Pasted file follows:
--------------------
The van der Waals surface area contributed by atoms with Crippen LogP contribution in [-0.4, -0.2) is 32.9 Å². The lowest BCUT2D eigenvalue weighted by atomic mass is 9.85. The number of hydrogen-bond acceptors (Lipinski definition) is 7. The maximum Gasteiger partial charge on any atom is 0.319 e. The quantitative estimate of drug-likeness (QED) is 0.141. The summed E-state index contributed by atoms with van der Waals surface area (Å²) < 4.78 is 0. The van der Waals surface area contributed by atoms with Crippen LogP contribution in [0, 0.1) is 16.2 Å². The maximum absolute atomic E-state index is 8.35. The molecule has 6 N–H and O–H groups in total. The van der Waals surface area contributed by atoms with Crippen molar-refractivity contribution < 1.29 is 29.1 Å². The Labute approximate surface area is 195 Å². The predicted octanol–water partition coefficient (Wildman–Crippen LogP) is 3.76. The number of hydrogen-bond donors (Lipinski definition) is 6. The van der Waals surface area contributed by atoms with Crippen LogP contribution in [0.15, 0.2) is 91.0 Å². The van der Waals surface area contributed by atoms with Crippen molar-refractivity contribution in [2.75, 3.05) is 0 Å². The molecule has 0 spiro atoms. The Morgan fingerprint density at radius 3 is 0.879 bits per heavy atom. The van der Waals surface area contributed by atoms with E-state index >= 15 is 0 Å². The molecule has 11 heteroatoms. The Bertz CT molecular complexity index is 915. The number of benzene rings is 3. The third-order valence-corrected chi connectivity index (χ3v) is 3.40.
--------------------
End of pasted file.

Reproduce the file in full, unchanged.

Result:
The van der Waals surface area contributed by atoms with Crippen LogP contribution in [-0.4, -0.2) is 32.9 Å². The lowest BCUT2D eigenvalue weighted by atomic mass is 9.85. The number of hydrogen-bond acceptors (Lipinski definition) is 7. The maximum Gasteiger partial charge on any atom is 0.319 e. The quantitative estimate of drug-likeness (QED) is 0.141. The summed E-state index contributed by atoms with van der Waals surface area (Å²) < 4.78 is 0. The van der Waals surface area contributed by atoms with Crippen LogP contribution in [0, 0.1) is 16.2 Å². The maximum absolute atomic E-state index is 8.35. The molecule has 6 N–H and O–H groups in total. The van der Waals surface area contributed by atoms with Crippen molar-refractivity contribution < 1.29 is 29.1 Å². The Labute approximate surface area is 195 Å². The predicted octanol–water partition coefficient (Wildman–Crippen LogP) is 3.76. The number of hydrogen-bond donors (Lipinski definition) is 6. The van der Waals surface area contributed by atoms with Crippen LogP contribution in [0.15, 0.2) is 91.0 Å². The van der Waals surface area contributed by atoms with Crippen molar-refractivity contribution in [2.75, 3.05) is 0 Å². The molecule has 0 spiro atoms. The Morgan fingerprint density at radius 3 is 0.879 bits per heavy atom. The van der Waals surface area contributed by atoms with E-state index >= 15 is 0 Å². The molecule has 11 heteroatoms. The Bertz CT molecular complexity index is 915. The number of benzene rings is 3. The third-order valence-corrected chi connectivity index (χ3v) is 3.40.